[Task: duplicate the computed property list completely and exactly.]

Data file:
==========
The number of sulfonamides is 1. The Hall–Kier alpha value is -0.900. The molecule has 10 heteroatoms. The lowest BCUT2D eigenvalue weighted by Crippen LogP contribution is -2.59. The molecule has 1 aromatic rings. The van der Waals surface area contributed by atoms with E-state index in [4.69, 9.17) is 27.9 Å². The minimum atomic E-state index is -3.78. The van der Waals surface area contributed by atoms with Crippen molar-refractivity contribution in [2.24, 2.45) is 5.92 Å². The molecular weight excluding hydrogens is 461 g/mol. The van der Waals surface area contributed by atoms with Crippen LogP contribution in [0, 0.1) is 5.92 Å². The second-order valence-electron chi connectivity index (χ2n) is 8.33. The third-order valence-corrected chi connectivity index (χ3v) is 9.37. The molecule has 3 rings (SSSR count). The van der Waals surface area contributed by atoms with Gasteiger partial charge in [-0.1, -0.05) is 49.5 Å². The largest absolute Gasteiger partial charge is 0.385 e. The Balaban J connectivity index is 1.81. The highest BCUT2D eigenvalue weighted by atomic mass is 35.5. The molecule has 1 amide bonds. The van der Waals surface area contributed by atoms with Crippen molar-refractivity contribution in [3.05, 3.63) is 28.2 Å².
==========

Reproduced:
The number of sulfonamides is 1. The Hall–Kier alpha value is -0.900. The molecule has 10 heteroatoms. The lowest BCUT2D eigenvalue weighted by Crippen LogP contribution is -2.59. The molecule has 1 aromatic rings. The van der Waals surface area contributed by atoms with E-state index in [4.69, 9.17) is 27.9 Å². The minimum atomic E-state index is -3.78. The van der Waals surface area contributed by atoms with Crippen molar-refractivity contribution in [2.24, 2.45) is 5.92 Å². The molecular weight excluding hydrogens is 461 g/mol. The van der Waals surface area contributed by atoms with Crippen LogP contribution in [0, 0.1) is 5.92 Å². The second-order valence-electron chi connectivity index (χ2n) is 8.33. The third-order valence-corrected chi connectivity index (χ3v) is 9.37. The molecule has 3 rings (SSSR count). The van der Waals surface area contributed by atoms with Gasteiger partial charge in [-0.1, -0.05) is 49.5 Å². The largest absolute Gasteiger partial charge is 0.385 e. The Balaban J connectivity index is 1.81. The highest BCUT2D eigenvalue weighted by atomic mass is 35.5. The molecule has 1 amide bonds. The van der Waals surface area contributed by atoms with Crippen molar-refractivity contribution in [3.05, 3.63) is 28.2 Å².